A Racial/Cultural Critique of "The Man Who Was Almost a Man"

November 9, 2011
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“Mebbe Ma will lemme buy one when she gits mah pay from ol man Hawkins. Ahma beg her t gimme some money. Ahm ol ernough to hava gun. Ahm seventeen. Almost a man” (Wright). In the story, The Man Who Was Almost a Man, Dave is a young African American boy working for Jim Hawkins, a white farm owner. After Dave shoots "Jenny" the mule, Wright makes a point to say that "There were white and black standing in the crowd" and Dave "cried, seeing blurred white and black faces". So, not only does the issue of the dead animal become a concern, but the colors of the people around Dave become important as well. The gun becomes an equalizer in Dave's eyes when he says "Could kill a man with a gun like this. Kill anybody, black or white. And if he were holding his gun in his hand, nobody could run over him; they would have to respect him"(Wright). The gun blurs the color line and all Dave can see is the prospect of having others respect him. When it comes down to it, Dave is bound to his debt and has no choice but to pay Jim Hawkins. The mention of skin color makes this about more than just that debt, but about the ideas of bondage. Using racial/cultural criticism, the reader can analyze Richard Wright’s The Man Who Was Almost a Man through Dave, dialogue, and the gun.
To begin with, in the story, The Man Who Was Almost a Man, it states “He did not want to mention money before his father. He would do much better by concerning his mother when she was alone. He looked at his father uneasily out of the edge of his eye” (Wright). Dave was closer to his mother. Dave knew his father was strict. He feared his father and this shows that he was still childish although he thinks he is old enough to handle a gun. He has a better relationship with his mother than his father. His mom was the head of the household so he talks to her about getting the gun. Dave often showed how he wanted a gun but when it came down to using it he didn’t know how and this example of that in this quote, “But he had not fired it; he had been afraid that his father might hear. Also he was not sure he knew how to fire it” (Wright). Dave didn’t know how to use the gun nor did he want his father to hear the gun if he were to shoot it. This showed he was still somewhat of a child being scared of his father. He wanted to prove to everyone that he was a man by having a gun but he was still a kid.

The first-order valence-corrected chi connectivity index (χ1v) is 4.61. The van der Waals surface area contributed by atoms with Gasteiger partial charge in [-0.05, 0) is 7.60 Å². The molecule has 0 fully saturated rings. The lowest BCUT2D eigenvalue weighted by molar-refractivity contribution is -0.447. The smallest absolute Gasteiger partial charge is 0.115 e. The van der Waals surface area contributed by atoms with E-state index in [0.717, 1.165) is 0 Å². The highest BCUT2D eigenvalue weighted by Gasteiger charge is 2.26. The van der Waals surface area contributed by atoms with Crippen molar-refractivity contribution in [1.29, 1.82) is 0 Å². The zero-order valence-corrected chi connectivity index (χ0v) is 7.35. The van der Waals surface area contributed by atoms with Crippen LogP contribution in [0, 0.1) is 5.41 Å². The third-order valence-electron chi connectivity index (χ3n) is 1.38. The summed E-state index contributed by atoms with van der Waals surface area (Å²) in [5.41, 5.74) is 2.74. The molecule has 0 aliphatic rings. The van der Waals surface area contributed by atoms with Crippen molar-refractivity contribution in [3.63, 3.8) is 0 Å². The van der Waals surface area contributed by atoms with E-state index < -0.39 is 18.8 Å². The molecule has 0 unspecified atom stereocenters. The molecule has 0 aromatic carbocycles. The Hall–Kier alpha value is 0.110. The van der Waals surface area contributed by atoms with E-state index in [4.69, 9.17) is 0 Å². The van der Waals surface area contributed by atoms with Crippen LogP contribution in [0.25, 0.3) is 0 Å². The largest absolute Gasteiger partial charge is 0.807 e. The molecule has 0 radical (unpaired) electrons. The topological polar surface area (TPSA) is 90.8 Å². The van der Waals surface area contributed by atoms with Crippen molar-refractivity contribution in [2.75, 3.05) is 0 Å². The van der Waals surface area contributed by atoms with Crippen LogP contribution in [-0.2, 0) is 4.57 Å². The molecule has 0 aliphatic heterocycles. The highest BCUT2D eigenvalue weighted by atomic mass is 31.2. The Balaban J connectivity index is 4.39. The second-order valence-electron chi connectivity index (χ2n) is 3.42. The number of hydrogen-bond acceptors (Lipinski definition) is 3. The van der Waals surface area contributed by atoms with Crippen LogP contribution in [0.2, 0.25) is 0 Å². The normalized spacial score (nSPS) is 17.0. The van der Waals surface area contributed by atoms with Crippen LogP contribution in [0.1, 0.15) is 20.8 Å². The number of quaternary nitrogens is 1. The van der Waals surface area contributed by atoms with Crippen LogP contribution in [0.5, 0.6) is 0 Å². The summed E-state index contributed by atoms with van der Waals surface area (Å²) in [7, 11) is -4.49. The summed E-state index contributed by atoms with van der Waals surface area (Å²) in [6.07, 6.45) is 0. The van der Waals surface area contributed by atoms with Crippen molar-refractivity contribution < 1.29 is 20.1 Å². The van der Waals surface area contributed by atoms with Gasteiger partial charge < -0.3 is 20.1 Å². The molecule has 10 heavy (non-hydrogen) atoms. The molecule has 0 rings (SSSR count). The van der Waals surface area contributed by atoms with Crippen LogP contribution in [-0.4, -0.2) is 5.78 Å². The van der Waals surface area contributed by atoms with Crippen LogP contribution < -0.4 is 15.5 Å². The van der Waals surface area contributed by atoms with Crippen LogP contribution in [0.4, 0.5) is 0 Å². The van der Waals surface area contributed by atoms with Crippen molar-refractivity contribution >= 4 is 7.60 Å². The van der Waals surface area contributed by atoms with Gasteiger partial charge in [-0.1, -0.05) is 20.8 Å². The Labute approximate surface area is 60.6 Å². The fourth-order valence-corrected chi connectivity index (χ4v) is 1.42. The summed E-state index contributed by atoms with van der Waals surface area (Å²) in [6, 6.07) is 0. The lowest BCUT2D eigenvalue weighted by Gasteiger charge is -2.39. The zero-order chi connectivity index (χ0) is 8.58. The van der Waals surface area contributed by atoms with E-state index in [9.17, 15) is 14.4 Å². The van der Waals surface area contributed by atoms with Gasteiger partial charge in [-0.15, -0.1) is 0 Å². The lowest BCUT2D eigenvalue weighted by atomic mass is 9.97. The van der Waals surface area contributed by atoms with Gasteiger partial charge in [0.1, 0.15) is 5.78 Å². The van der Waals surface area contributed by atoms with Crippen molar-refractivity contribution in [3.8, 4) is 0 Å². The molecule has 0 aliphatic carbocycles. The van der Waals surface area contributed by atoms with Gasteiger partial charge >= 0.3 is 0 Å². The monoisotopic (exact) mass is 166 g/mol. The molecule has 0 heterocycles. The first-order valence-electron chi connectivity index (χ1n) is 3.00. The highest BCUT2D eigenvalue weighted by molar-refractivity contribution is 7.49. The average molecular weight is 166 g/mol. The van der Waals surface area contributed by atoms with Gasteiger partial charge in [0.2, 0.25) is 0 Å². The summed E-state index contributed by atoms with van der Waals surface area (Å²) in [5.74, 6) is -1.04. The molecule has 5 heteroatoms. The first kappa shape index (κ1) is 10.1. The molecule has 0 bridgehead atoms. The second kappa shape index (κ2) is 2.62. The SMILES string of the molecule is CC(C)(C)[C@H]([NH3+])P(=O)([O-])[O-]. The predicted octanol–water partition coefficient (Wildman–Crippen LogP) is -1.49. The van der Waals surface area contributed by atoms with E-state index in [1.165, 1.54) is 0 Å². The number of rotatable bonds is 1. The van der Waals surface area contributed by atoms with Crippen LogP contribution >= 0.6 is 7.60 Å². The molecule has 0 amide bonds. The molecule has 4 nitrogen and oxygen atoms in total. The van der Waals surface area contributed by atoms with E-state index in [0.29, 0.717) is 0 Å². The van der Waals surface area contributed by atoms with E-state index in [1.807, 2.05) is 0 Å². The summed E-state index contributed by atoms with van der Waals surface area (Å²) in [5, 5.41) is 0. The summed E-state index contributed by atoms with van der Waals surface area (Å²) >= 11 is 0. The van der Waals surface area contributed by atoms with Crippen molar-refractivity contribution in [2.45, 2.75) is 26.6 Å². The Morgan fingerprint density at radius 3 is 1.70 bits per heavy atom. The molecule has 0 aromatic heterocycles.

Furthermore, in the story, The Man Who Was Almost a Man, it states “He slowed, looking at the ground. Shucks, Ah ain scareda them even ef they are biggem me! Aw, Ah know whut Amma do. Ahm going by ol Joe’s sto n git that Sears Roebuck catlog n look at them guns” (Wright). Dave was uneducated and this made him illiterate. Dave didn’t use proper English. Dave and his family spoke improper English and by this you could tell that none of them were educated. His combination of two or three words does not only show his lack of education but also how much he doesn’t seem to care about his vocabulary. He lives around white people, so he has to notice that his speech is improper. Not only does Dave combine his words, but he uses incorrect spelling and grammar too. “Nawsuh. Ah wans t take t home wid me. Ah’ll bring it back termorrow when Ah come in from the feils” (Wright). By the way that Dave spoke people could tell he was an uneducated African American. In the old days this how most African Americans spoke. Education wasn’t as important back then so many people spoke like Dave did in the story.
In addition, in the story The Man Who Was Almost a Man, Dave felt that if he had a gun no one would see him for his size anymore and everyone would respect him and this can be seen in this quote, “The first movement he made the following morning was to reach under his pillow for the gun. In the gray light of dawn he held it loosely, feeling a sense of power. Could kill a man with a gun like this. Kill anybody black or white” (Wright). Dave felt he had power with the gun and he also felt that everyone had to respect him with a gun. Dave felt like he would be a man if he had a gun. He didn’t care if he was shooting a black or white man, they both would have to respect him. “It was a big gun, with a long barrel and a heavy handle. He raised and lowered it in his hand, marveling at its weight” (Wright). He thinks that by having a gun that people should fear him and show him respect no matter what size he is. He feels the gun will make him a bigger person. Having the gun made Dave feel empowered and made him feel like he would get respect from everyone, black or white.
All in all, using racial/cultural criticism, the reader can analyze Richard Wright’s The Man Who Was Almost a Man through Dave, dialogue, and the gun. What can be learned from this story is that Dave kept saying that he was an adult but when he was faced with a problem he really showed how immature he really was. Buying a gun didn’t make him a man it just embarrassed him in front of “white and black faces.” He chose to escape from realism as he feared that people might punish or even scold him. He wanted to escape into another world, where people will respect his character. Dave not only embarrassed himself in front of many people but he showed how much of a child he still was.





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